As for indigenous Australians, they are sick of being ignored and they also thirst for better education. If the current government actually gave them some funding those figures(which I am sure all Australians are ashamed about) will change. If there right to vote was on the line would that be a disincentive or the opposite?

James Ennever:
True but most are t the later, plus if you're pregnant in high school, you have done something so stupid that I would not want them to be able to choose a government. Unless you live in the third world or Kazakhstan then there really is no excuse to be pregnant before you are fiduciary ready to support a child.
Victims of sexual violence would I hope be excluded from the HSE rule but no others.
Lets not get into the abortion debate either but that is another option.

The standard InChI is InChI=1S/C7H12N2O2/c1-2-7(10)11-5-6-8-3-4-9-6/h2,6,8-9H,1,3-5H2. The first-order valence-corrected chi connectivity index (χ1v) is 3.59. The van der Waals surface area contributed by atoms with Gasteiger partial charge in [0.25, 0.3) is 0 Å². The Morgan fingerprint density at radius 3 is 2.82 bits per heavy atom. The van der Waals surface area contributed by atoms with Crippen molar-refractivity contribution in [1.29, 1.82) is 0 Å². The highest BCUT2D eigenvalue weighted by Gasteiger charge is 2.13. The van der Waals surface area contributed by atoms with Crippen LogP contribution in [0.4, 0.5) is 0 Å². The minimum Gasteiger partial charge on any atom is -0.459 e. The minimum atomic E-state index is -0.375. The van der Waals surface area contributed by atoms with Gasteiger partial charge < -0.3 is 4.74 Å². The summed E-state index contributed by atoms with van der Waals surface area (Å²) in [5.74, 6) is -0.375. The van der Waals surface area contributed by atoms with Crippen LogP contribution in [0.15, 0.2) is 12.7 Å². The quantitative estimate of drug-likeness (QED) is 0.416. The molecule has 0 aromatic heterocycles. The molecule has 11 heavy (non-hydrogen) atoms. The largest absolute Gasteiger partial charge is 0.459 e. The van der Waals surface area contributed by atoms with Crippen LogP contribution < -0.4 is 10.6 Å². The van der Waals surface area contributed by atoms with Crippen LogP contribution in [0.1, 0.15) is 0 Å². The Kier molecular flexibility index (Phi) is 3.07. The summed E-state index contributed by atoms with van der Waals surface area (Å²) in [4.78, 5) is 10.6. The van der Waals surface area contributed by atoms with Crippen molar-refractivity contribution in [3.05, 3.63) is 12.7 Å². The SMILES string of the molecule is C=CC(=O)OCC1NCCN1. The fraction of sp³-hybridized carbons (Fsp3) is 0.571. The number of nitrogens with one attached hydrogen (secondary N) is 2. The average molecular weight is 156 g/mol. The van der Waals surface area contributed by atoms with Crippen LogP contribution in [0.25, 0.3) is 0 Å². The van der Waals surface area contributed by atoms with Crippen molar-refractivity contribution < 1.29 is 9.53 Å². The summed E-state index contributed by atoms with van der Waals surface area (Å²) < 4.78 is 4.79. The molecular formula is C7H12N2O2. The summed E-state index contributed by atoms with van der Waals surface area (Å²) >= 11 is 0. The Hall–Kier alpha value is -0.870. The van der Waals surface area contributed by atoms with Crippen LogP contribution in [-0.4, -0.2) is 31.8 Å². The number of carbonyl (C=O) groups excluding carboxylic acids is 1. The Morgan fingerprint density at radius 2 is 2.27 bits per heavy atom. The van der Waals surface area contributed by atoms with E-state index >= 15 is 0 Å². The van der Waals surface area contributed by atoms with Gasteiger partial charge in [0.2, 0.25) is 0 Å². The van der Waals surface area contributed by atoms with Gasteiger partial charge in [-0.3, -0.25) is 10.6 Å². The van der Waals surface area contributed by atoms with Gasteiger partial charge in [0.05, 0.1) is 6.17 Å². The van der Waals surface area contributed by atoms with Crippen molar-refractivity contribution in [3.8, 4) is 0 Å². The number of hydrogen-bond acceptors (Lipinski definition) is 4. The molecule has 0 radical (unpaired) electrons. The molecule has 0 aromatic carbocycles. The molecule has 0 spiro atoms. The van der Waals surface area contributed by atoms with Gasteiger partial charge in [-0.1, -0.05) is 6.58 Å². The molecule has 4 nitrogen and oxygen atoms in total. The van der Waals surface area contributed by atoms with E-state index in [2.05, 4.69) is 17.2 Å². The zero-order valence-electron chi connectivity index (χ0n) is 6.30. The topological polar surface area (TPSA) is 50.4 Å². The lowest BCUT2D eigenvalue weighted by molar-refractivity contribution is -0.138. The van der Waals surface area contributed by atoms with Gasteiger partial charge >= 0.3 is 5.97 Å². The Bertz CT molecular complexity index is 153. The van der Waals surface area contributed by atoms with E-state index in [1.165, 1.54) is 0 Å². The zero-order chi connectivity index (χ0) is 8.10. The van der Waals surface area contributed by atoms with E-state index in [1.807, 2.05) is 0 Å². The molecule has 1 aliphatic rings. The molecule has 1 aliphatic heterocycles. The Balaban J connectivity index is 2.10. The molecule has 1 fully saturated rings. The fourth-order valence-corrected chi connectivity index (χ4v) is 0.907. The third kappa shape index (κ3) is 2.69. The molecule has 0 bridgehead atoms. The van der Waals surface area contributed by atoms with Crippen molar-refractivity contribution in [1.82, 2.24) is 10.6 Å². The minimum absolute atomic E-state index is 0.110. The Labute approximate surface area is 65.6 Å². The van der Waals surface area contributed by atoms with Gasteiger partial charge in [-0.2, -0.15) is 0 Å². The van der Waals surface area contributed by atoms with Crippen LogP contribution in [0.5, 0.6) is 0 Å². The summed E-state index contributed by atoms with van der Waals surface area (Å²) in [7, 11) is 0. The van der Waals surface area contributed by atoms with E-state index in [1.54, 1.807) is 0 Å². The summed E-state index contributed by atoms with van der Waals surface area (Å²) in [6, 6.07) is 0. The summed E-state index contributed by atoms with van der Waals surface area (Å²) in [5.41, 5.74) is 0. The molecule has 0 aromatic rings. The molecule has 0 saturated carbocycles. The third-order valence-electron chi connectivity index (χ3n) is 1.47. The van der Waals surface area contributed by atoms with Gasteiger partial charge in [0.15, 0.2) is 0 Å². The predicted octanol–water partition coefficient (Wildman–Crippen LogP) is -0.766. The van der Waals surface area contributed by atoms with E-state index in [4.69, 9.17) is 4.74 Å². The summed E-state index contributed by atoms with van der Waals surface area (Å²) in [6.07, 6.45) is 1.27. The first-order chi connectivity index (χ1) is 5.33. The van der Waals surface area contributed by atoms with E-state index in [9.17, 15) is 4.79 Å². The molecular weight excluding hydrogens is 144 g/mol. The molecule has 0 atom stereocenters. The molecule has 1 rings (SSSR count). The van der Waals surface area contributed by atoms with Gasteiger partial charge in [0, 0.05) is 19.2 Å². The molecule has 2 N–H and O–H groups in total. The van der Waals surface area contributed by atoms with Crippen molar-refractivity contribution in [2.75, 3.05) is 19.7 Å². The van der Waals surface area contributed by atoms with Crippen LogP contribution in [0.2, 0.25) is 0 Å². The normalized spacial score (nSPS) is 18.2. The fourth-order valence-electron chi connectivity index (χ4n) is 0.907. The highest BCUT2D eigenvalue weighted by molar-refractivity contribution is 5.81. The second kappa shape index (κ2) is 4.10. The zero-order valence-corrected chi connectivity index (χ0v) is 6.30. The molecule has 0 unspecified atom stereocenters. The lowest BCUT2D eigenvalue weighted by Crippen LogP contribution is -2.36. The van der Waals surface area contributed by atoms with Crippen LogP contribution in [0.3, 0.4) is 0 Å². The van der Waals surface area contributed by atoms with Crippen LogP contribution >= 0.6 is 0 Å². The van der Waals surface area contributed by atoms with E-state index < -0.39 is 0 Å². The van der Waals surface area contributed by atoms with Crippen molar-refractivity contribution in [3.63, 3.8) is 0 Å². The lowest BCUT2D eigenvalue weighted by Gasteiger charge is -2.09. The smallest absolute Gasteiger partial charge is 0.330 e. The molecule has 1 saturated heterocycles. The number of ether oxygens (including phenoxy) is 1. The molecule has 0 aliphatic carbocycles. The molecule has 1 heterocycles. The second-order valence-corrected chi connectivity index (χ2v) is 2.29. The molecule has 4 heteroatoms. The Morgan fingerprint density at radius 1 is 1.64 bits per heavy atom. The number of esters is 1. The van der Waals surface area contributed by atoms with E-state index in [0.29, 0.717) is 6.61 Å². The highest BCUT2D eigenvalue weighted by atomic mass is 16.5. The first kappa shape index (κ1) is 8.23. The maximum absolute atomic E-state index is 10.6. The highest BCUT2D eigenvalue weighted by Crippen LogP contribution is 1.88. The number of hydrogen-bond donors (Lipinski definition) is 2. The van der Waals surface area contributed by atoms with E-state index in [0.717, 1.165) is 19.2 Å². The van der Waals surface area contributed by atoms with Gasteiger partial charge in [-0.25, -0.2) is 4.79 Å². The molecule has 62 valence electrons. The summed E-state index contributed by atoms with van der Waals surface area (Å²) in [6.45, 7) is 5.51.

One, I would like to see your statistics claiming that most people give up high school simply because they don't feel like it anymore. As a person currently undergoing training to be an educator, I doubt this. Yes, their reasons may not all be acceptable to you or anyone else, but that's subjective of course. As for pregnancy, yes, many times it is a stupid mistake. However, everyone makes mistakes, and while there are options, you can't punish someone for keeping their child either. Furthermore, how would you prove a child resulted from sexual assault without previous claims of the crime? Most women don't come forward, let alone teenagers.